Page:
We will consider his first point together with his second point, that the court erred in submitting Special Issue No. 1, and his third point, that there is no evidence to support the jury's answer to Issue No. 1. Appellant's first three points are based on his contention that the evidence conclusively shows as a matter of law that the truck driver failed to discharge his duty to keep a proper lookout. In passing on this point we consider the evidence in the light most favorable to the finding of the jury in its answer to the lookout issue which was submitted. In re King's Estate, 150 Tex. 662, 244 S.W.2d 660.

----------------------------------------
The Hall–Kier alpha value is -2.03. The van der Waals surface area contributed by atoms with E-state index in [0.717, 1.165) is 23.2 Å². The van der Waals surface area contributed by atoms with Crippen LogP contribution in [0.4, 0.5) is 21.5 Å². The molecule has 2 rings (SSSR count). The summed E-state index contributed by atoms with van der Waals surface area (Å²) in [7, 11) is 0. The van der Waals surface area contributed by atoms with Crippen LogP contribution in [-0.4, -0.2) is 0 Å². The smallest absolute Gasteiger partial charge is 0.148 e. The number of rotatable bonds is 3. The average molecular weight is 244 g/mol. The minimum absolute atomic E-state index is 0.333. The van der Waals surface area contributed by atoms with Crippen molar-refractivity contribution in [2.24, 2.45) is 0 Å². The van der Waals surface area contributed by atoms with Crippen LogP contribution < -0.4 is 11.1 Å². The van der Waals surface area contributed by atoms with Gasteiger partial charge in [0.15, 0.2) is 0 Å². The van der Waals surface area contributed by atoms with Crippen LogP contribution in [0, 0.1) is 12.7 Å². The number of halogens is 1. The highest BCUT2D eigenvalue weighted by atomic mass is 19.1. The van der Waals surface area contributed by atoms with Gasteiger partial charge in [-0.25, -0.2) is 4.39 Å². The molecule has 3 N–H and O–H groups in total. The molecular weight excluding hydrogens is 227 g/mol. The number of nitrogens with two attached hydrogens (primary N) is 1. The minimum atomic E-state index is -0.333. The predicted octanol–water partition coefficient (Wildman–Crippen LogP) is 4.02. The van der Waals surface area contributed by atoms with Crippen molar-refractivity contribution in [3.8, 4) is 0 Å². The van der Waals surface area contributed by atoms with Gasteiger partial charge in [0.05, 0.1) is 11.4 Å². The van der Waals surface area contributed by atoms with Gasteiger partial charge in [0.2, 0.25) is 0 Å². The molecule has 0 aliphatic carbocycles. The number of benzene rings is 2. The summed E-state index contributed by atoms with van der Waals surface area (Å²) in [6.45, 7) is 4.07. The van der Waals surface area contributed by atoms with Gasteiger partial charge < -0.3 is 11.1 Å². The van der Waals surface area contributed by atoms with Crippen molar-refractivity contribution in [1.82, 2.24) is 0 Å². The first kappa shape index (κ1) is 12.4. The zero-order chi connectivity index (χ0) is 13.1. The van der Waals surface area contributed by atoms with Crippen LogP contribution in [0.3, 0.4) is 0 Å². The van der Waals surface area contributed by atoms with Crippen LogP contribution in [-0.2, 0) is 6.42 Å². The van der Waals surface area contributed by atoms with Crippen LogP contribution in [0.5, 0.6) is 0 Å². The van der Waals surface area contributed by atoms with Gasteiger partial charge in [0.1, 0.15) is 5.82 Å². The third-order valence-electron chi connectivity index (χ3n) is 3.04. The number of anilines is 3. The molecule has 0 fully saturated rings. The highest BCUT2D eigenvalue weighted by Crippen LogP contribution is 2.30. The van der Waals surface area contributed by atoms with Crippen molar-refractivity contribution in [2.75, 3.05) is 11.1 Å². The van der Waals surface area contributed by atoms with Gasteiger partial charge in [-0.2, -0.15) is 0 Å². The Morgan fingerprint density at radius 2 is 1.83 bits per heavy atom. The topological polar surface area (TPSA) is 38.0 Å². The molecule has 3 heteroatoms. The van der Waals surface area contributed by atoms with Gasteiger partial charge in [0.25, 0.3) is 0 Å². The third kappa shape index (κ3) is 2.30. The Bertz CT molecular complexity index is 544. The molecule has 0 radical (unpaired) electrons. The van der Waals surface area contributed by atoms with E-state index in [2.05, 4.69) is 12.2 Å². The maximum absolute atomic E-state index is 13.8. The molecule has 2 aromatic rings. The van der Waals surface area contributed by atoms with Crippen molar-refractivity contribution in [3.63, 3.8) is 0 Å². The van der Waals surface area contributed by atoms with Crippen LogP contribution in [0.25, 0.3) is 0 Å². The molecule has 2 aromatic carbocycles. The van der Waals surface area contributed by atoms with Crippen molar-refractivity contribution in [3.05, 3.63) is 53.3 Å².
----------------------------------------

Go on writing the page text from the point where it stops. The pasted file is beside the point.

Special Issue No. 1 submitted in the trial court asked whether at the time and on the occasion in question Mr. Bentle, the truck driver, failed to keep a proper lookout, and the second issue was a predicated one, asking whether such failure, if any, was a proximate cause of the collision.